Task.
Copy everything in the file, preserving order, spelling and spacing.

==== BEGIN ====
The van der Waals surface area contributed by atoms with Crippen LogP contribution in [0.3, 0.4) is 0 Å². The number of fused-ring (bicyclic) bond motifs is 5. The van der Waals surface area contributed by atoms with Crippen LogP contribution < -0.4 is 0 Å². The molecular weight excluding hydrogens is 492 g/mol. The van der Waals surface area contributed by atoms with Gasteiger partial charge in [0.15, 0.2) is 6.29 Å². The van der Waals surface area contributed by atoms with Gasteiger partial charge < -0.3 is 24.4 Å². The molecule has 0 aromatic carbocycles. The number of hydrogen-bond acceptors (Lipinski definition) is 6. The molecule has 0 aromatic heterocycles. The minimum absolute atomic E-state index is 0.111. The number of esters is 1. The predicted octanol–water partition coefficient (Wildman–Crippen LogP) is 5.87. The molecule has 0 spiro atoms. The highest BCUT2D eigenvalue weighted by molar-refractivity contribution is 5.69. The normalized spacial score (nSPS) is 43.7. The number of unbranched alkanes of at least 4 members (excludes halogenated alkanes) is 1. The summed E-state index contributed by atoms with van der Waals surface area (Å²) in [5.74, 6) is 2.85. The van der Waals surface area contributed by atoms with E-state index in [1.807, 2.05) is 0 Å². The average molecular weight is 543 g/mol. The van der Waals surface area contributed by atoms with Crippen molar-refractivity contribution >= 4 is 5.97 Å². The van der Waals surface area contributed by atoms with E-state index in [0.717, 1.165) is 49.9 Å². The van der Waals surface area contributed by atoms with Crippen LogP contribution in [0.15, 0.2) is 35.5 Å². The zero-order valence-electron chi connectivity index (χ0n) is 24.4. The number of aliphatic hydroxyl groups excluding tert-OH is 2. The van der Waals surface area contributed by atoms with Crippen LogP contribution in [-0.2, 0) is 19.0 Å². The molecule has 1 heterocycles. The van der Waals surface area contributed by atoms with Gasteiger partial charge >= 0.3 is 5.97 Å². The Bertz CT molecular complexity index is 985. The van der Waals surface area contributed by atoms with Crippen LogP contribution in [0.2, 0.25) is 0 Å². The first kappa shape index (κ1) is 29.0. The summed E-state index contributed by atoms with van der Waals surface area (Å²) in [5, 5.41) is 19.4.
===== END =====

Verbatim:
The van der Waals surface area contributed by atoms with Crippen LogP contribution in [0.3, 0.4) is 0 Å². The number of fused-ring (bicyclic) bond motifs is 5. The van der Waals surface area contributed by atoms with Crippen LogP contribution < -0.4 is 0 Å². The molecular weight excluding hydrogens is 492 g/mol. The van der Waals surface area contributed by atoms with Gasteiger partial charge in [0.15, 0.2) is 6.29 Å². The van der Waals surface area contributed by atoms with Gasteiger partial charge < -0.3 is 24.4 Å². The molecule has 0 aromatic carbocycles. The number of hydrogen-bond acceptors (Lipinski definition) is 6. The molecule has 0 aromatic heterocycles. The minimum absolute atomic E-state index is 0.111. The number of esters is 1. The predicted octanol–water partition coefficient (Wildman–Crippen LogP) is 5.87. The molecule has 0 spiro atoms. The highest BCUT2D eigenvalue weighted by molar-refractivity contribution is 5.69. The normalized spacial score (nSPS) is 43.7. The number of unbranched alkanes of at least 4 members (excludes halogenated alkanes) is 1. The summed E-state index contributed by atoms with van der Waals surface area (Å²) in [5.74, 6) is 2.85. The van der Waals surface area contributed by atoms with E-state index in [1.807, 2.05) is 0 Å². The average molecular weight is 543 g/mol. The van der Waals surface area contributed by atoms with Crippen molar-refractivity contribution >= 4 is 5.97 Å². The van der Waals surface area contributed by atoms with E-state index in [0.717, 1.165) is 49.9 Å². The van der Waals surface area contributed by atoms with Crippen LogP contribution in [0.15, 0.2) is 35.5 Å². The zero-order valence-electron chi connectivity index (χ0n) is 24.4. The number of aliphatic hydroxyl groups excluding tert-OH is 2. The van der Waals surface area contributed by atoms with Crippen LogP contribution in [-0.2, 0) is 19.0 Å². The molecule has 1 heterocycles. The van der Waals surface area contributed by atoms with Gasteiger partial charge >= 0.3 is 5.97 Å². The Bertz CT molecular complexity index is 985. The van der Waals surface area contributed by atoms with Crippen LogP contribution in [0.2, 0.25) is 0 Å². The first kappa shape index (κ1) is 29.0. The summed E-state index contributed by atoms with van der Waals surface area (Å²) in [5, 5.41) is 19.4.